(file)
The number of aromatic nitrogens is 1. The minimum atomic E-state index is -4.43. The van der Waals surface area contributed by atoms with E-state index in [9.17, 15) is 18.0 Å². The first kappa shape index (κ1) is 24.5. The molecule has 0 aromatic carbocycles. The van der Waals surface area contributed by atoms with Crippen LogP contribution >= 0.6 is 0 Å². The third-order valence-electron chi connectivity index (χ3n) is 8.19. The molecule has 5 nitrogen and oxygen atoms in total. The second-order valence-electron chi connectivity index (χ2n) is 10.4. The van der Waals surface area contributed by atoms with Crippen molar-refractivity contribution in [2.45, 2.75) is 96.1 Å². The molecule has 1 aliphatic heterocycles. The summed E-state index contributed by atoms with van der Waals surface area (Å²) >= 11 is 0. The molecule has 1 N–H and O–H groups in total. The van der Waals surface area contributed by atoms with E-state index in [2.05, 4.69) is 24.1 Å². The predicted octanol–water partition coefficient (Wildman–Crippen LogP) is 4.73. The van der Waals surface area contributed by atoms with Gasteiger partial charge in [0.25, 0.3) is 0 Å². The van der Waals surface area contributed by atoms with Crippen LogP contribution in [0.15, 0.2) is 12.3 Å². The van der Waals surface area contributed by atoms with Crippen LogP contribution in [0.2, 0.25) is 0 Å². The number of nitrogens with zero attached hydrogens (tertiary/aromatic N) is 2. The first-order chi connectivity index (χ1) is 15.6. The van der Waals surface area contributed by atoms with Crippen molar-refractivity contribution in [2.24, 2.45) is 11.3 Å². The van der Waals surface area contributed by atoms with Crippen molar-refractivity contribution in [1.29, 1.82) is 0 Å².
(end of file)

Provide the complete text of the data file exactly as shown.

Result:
The number of aromatic nitrogens is 1. The minimum atomic E-state index is -4.43. The van der Waals surface area contributed by atoms with E-state index in [9.17, 15) is 18.0 Å². The first kappa shape index (κ1) is 24.5. The molecule has 0 aromatic carbocycles. The van der Waals surface area contributed by atoms with Crippen LogP contribution >= 0.6 is 0 Å². The third-order valence-electron chi connectivity index (χ3n) is 8.19. The molecule has 5 nitrogen and oxygen atoms in total. The second-order valence-electron chi connectivity index (χ2n) is 10.4. The van der Waals surface area contributed by atoms with Crippen molar-refractivity contribution in [2.45, 2.75) is 96.1 Å². The molecule has 1 aliphatic heterocycles. The summed E-state index contributed by atoms with van der Waals surface area (Å²) >= 11 is 0. The molecule has 1 N–H and O–H groups in total. The van der Waals surface area contributed by atoms with E-state index in [2.05, 4.69) is 24.1 Å². The predicted octanol–water partition coefficient (Wildman–Crippen LogP) is 4.73. The van der Waals surface area contributed by atoms with Gasteiger partial charge in [0.25, 0.3) is 0 Å². The van der Waals surface area contributed by atoms with Crippen LogP contribution in [0.15, 0.2) is 12.3 Å². The van der Waals surface area contributed by atoms with Crippen LogP contribution in [0.2, 0.25) is 0 Å². The number of nitrogens with zero attached hydrogens (tertiary/aromatic N) is 2. The first-order chi connectivity index (χ1) is 15.6. The van der Waals surface area contributed by atoms with Crippen molar-refractivity contribution in [2.24, 2.45) is 11.3 Å². The van der Waals surface area contributed by atoms with Crippen molar-refractivity contribution in [1.29, 1.82) is 0 Å².